Kaingang, an Amerindian language of the Ge family, is spoken in four Southern states of Brazil: São Paulo, Paraná, Santa Catarina and Rio Grande do Sul.
The basic word orders in Kaingang are (1) SUBJECT (or Agent) + (2) OBJECT (or Patient) + (3) VERB for transitive constructions, and (1) SUBJECT+ (2) VERB for intransitive constructions. Consider the examples bellow (the symbol ¨ represents a nasal):
(1) Subj + O + Vt
rãrir vÿ rãgró tóg tï
Sun-Subj Marker bean dry Asp-HAB
‘The sun dries the bean.’
(2) Subj + Vi
kÿnkÿr vÿ të
parrot-Subj Marker fly-Vi
‘The parrot flies’
Kaingang is a subject-initial language which shows the following constituent order: Postposition follows Noun (N-Postp), Noun precedes Adjective (N-Adj), and Genitive precedes Noun (Gen-N).
This means that Kaingang is a slightly inconsistent SOV type (Greenberg’s type 24) which displays, like Basque, the (N-Adj) disharmony. Note that languages with Basque typology are at least partially ergative. Besides that, ergative system occurs with languages that show the SOV or VSO as their basic word order.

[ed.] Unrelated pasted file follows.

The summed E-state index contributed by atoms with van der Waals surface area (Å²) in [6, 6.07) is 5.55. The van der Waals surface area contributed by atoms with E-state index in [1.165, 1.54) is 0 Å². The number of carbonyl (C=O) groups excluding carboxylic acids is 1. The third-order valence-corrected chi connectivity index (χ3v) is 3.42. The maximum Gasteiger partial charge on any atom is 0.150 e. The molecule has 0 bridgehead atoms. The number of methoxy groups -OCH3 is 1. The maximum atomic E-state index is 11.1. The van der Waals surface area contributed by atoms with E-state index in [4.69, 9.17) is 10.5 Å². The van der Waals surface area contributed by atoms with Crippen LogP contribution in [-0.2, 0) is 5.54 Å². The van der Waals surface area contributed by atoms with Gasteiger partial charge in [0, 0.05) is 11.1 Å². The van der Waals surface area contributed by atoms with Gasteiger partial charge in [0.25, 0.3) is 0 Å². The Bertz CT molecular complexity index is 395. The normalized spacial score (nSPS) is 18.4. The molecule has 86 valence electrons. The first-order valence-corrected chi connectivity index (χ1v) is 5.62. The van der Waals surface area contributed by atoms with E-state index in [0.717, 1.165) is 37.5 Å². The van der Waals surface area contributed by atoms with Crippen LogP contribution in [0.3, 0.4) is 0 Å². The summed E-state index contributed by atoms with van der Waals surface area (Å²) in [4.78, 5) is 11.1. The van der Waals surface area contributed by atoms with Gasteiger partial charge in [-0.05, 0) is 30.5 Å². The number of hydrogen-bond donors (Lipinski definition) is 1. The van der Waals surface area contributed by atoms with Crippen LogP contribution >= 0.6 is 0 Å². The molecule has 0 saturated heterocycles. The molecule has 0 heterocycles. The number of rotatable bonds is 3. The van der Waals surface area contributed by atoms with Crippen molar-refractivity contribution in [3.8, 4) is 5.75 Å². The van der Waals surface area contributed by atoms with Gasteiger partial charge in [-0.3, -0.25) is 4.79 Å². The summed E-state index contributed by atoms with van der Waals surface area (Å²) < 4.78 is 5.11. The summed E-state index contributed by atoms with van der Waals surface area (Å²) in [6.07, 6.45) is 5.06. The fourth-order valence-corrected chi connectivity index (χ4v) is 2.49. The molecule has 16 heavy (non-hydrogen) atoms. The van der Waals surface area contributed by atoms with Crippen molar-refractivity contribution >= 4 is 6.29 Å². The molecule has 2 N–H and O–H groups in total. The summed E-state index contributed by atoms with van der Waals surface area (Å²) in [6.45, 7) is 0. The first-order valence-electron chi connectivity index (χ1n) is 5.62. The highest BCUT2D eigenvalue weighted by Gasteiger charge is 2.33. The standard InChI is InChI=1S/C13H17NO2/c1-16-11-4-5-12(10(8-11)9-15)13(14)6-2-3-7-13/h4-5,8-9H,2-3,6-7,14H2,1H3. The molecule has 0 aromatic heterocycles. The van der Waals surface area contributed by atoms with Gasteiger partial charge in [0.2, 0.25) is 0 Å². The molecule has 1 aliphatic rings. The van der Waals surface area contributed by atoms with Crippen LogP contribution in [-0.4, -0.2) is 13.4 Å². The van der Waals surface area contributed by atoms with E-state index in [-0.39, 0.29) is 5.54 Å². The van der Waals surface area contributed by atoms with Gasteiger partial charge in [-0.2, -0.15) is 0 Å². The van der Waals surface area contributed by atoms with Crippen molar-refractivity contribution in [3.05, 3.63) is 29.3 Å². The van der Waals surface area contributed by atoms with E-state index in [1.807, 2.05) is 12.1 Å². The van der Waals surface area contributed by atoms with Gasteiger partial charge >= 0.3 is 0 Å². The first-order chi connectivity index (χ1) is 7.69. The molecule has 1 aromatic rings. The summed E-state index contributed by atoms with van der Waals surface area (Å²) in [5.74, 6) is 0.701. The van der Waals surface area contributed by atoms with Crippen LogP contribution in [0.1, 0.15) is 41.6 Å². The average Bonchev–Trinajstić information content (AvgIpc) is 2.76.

The Kaingang clause displays the following general pattern:
S (Cir/IO) (O) V (ASP)
That is, the subject and the verb are the only obligatory elements in all clauses. The subject is commonly the first element in a clause. However, the direct object may be preposed for emphasis. Nondirect arguments such as circumstance (Cir) and the indirect object (IO) occur before the object. The object immediately precedes the verb. As a rule, the object is always unmarked for case. Fronting of an object from its unmarked position results in its marking by the postposition tÿ. Finally, the aspectual particles (ASP) are positioned as the last element in a clause.